Study: Hands on Knees is Best for Recovery vs Hands on Head

(Last Updated On: October 23, 2020)

I’m sure at some point your coaches have said you need to rest with your hands on your head rather than your hands on your knees.

I’m sure you have also realized by now that some coaches are complete idiots.

At the time you might not realize it, especially if you are a younger athlete. But when you get older or look back after your athletic career is finished you tend to realize some of your coaches had absolutely no idea what they were talking about.

Many of them are just there to help out or maybe get some extra money and they may not have even played the sport they are coaching or even have been an athlete at all. . This can lead to some bad advice, like how you should rest and where you should put your hands for faster recovery.

hands on knees for recovery

“Rest With Your Hands On Your Head”

The logic is if you stand up straight and put your hands on your head it will help you to  “open up your lungs” so you get more air.

That all sounds fine and good but had any of those coached ever actually been athletes before? I participated in football and wrestling and did more than my fair share of suicides and other ball busting conditioning and it was quite clear to me that when trying to recover and catch your breath the hands on your knees position was superior and allowed for the easiest breathing.

Year after year though, there was always some coach telling us we would get more air with our hands on our head. While it does make sense, in practice it never worked and my body was always telling me to rest with hands on knees. My body wouldn’t be telling me to use a position that brings in air less efficiently, would it? Of course not.

 

Hands on Knees  vs Hands on Head: The Study

Finally, after centuries of athletes and coaches arguing over the best way to recover we finally have a definitive answer.

This study performed by Michaelson et. al, 2019 at the Exercise Physiology Laboratory at Western, Washington University consisted of 24 female Division II soccer players between the ages of 18–22 yr old.

After 1 day of prescreening, the subjects were randomly designated a recovery posture to perform (hands-on head or hands-on knees), with the alternate posture for the subsequent testing day. The subjects would then perform 2 HIIT sessions with a week between each. Each session consisted of 4 min of running and 3 min of recovery performed four times (4 × 4 min).

The subjects would run the 4 minutes at 90-95% of their max heart rate, then during a 3-minute cooldown, each subject was fixed with a nose clip and a two-way breathing mouthpiece valve interfaced with the metabolic cart. V˙CO2, V˙E, and fb were measured every minute over the recovery period. One group would use the hands on head position, the other would use the hands on knees position.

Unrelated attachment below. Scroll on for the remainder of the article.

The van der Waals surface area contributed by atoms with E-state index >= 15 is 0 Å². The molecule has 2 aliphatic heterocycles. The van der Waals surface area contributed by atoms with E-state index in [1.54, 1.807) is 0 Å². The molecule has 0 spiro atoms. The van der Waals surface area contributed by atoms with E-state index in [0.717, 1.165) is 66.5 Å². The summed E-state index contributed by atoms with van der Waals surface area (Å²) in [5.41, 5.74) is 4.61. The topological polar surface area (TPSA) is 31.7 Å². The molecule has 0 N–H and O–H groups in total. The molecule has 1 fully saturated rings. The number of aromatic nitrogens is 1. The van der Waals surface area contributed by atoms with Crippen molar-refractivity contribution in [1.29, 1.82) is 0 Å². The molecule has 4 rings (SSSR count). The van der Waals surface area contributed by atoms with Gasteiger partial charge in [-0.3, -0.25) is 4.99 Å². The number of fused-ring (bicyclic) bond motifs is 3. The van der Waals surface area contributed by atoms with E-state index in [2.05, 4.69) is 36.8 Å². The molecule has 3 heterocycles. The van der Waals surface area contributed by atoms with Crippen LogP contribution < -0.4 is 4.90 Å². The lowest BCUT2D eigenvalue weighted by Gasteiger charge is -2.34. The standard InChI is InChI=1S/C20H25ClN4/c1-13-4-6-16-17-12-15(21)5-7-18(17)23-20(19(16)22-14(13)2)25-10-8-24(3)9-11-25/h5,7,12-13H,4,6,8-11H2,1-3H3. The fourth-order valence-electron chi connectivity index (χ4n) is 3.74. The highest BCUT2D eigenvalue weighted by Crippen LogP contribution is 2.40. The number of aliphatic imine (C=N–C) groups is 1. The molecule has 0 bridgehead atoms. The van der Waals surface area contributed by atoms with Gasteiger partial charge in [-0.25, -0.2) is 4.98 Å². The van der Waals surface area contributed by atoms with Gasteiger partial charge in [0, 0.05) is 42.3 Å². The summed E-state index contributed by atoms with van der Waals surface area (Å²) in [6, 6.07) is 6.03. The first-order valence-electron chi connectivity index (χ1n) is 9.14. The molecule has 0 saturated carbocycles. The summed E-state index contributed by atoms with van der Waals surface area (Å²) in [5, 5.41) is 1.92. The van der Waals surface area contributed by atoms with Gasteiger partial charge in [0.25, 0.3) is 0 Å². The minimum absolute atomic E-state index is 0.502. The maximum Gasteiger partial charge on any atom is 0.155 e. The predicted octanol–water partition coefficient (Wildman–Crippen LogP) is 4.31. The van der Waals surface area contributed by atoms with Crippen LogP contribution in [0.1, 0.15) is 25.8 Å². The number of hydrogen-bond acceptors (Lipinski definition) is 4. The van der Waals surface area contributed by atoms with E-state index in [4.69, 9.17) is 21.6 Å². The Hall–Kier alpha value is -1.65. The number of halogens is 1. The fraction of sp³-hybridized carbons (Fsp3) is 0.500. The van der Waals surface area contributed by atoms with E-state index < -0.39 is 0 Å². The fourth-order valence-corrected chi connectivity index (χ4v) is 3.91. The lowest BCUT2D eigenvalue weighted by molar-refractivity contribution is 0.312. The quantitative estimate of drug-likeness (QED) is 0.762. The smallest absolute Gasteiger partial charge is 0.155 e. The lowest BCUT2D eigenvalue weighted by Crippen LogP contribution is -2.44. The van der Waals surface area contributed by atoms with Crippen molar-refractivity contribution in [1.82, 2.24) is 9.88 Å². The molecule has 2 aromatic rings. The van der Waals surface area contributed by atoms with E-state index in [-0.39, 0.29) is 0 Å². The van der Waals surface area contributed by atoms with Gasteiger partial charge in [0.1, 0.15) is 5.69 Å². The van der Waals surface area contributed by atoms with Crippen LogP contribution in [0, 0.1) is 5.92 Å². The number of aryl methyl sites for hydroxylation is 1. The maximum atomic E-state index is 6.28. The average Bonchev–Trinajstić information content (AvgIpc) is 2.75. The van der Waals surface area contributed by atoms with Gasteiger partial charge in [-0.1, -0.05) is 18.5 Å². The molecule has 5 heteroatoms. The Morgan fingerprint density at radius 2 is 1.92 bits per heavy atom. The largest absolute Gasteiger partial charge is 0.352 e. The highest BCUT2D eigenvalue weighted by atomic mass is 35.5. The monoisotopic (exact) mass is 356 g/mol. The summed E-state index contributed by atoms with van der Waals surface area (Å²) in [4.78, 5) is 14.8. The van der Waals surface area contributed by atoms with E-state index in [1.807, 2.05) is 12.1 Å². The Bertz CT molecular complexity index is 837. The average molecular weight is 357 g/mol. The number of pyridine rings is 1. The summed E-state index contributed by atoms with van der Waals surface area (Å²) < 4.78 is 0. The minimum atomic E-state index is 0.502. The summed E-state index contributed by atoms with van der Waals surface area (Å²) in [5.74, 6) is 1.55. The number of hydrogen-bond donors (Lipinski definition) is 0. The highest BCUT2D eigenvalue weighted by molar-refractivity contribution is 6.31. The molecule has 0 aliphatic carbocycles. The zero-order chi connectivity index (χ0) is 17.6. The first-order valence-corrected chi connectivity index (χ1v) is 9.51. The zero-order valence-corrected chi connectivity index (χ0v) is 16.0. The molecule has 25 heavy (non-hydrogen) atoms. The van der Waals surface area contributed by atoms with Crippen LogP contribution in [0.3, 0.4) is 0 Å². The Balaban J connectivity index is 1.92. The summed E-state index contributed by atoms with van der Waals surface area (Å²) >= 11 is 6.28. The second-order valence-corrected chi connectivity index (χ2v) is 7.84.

The Results

The results showed the hands on knees position was significantly faster at decreasing the heart rate between intervals. A difference of 22 beats per minute was noted with the hands on knees being far superior to hands on head..

On top of that, the hands on knees group also experienced a greater tidal volume which means more air was taken into the lungs with each breath.

This study proves what most athletes already knew but most coaches failed to grasp. How it took this long to be proven is a mystery.



 

Hands on Knees – The Look of Defeat?

One thing I will say about the hands on knees is that it does make you appear to be more tired/out of shape than someone with their hands on their head.

This could be a psychological factor in a sport like wrestling. Once you see your opponent resting with their hands on their knees you know they are gassed.

Of course, if you really are gassed and you do the hands on head method your recovery will be even slower so you have to ask yourself if it is more important not to look gassed or not to actually be gassed.

That’s a matter of opinion and it probably depends on the exact situation and break time involved. If it is just a short break in the match it might not be worth it to put your hands on your knees and let your opponent know you’re are tired. However, if it is a longer break it might be wise to use the hands on knees for better recovery even if it does make you look tired.



 

Conclusion

There you have it, if you are a hands on knees for recovery person you have science on your side. If your coach tries to tell you to put your hands on your head to get more air you can tell him to pound salt. Ok, maybe I wouldn’t say that but tell him to look it up and that research shows the hands on knees is superior for recovery in terms of lowered heart beats per minute and is also better for total volume of air moving through the lungs.

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